Making Charitable Contributions from your IRA

Under the new tax law (Tax Cuts and Jobs Act signed by the President on December 22, 2017), fewer individuals will itemize their deductions on their tax returns. While the increase in the standard deduction may be a boon for some, it also poses a challenge for charities. In the past, individuals who itemized their deductions were allowed to take charitable deductions. Now, if individuals take the standard deduction, they will not take a separate charitable deduction and therefore, may not be inclined to make charitable contributions since it will not benefit them tax-wise.

Individuals who are required to take minimum distributions from IRAs (RMDs) after age 70 ½, and who are charitably inclined have a way of making those contributions and receiving a tax benefit. An individual can make charitable contributions from their IRA’s directly to the charity of their choice. They can direct that some or all of their RMD be sent directly to the charity instead receiving the income distribution. These are known as qualified charitable distributions (QCDs).

The Qualified Charitable Distribution is not taxable to the IRA owner and is exempt from taxation to the charity. This allows the IRA owner to save income taxes by not having to include the amount of the Qualified Charitable Distribution in their taxable income as they ordinarily would if it were part of their required minimum distribution. As an example, Mary is required to withdraw $54,000 from her IRA this year. This distribution will push her from the 22% to the 24% income tax bracket, potentially costing her nearly $13,000 in income tax. Instead, she could tell the trustee of her IRA to send a contribution to her favorite charity (MPT) and owe no income tax on the amount transferred. If she sent $5,000 to the charity it would save her nearly $1,200 in income tax.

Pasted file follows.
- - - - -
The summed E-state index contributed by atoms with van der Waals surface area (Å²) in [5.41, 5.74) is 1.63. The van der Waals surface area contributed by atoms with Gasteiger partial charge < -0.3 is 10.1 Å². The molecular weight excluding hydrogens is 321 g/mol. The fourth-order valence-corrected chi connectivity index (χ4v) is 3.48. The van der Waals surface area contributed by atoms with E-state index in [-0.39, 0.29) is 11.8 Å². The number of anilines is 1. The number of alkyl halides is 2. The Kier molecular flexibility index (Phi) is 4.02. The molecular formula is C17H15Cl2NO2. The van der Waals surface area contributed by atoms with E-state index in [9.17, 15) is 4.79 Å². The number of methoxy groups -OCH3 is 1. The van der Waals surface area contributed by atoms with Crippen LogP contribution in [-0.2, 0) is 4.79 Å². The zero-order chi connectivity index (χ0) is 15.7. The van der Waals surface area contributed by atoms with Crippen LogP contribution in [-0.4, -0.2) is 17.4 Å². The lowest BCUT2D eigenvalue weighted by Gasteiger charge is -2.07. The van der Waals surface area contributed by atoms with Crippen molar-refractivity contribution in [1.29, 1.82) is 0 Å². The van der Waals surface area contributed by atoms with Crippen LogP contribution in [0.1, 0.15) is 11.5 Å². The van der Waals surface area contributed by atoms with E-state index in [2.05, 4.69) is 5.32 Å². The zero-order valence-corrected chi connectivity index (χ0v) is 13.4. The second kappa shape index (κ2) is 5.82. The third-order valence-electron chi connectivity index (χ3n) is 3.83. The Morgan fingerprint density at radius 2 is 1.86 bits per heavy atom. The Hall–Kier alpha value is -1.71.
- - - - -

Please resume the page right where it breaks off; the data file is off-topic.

Keeping taxable income down in the current year might also result in lower Medicare premiums for Mary because the Medicare premiums are based upon the modified adjusted gross income (MAGI) she received in the immediate prior tax year. Qualified Charitable Distribution amounts are not included in the charitable deduction limitations. Cash gifts are generally only deductible up to 60% of the donor’s adjusted gross income, but the amount given through Qualified Charitable Distribution is not counted in that limit. Donors may give up to $100,000 tax-free annually from their IRA using Qualified Charitable Distribution. Giving a contribution from the IRA may also reduce the donor’s IRA balance resulting in lower RMDs in later years.

Donors should be cautioned that the Qualified Charitable Distribution must come directly from the IRA trustee and can pass only to public charities that are qualified by the IRS. Qualified Charitable Distribution cannot be given to donor advised funds or a private foundation. Also, a Qualified Charitable Distribution cannot be used to fund a charitable remainder trust or charitable gift annuities.

Another important rule is that the Qualified Charitable Distribution must be made before any RMD is taken. Once an IRA is subject to RMDs, the first dollars withdrawn during the year are deemed to count toward satisfying the RMD. Since the Qualified Charitable Distribution counts towards satisfying the RMD, thereby excluding that income from taxation, it is important to make those distributions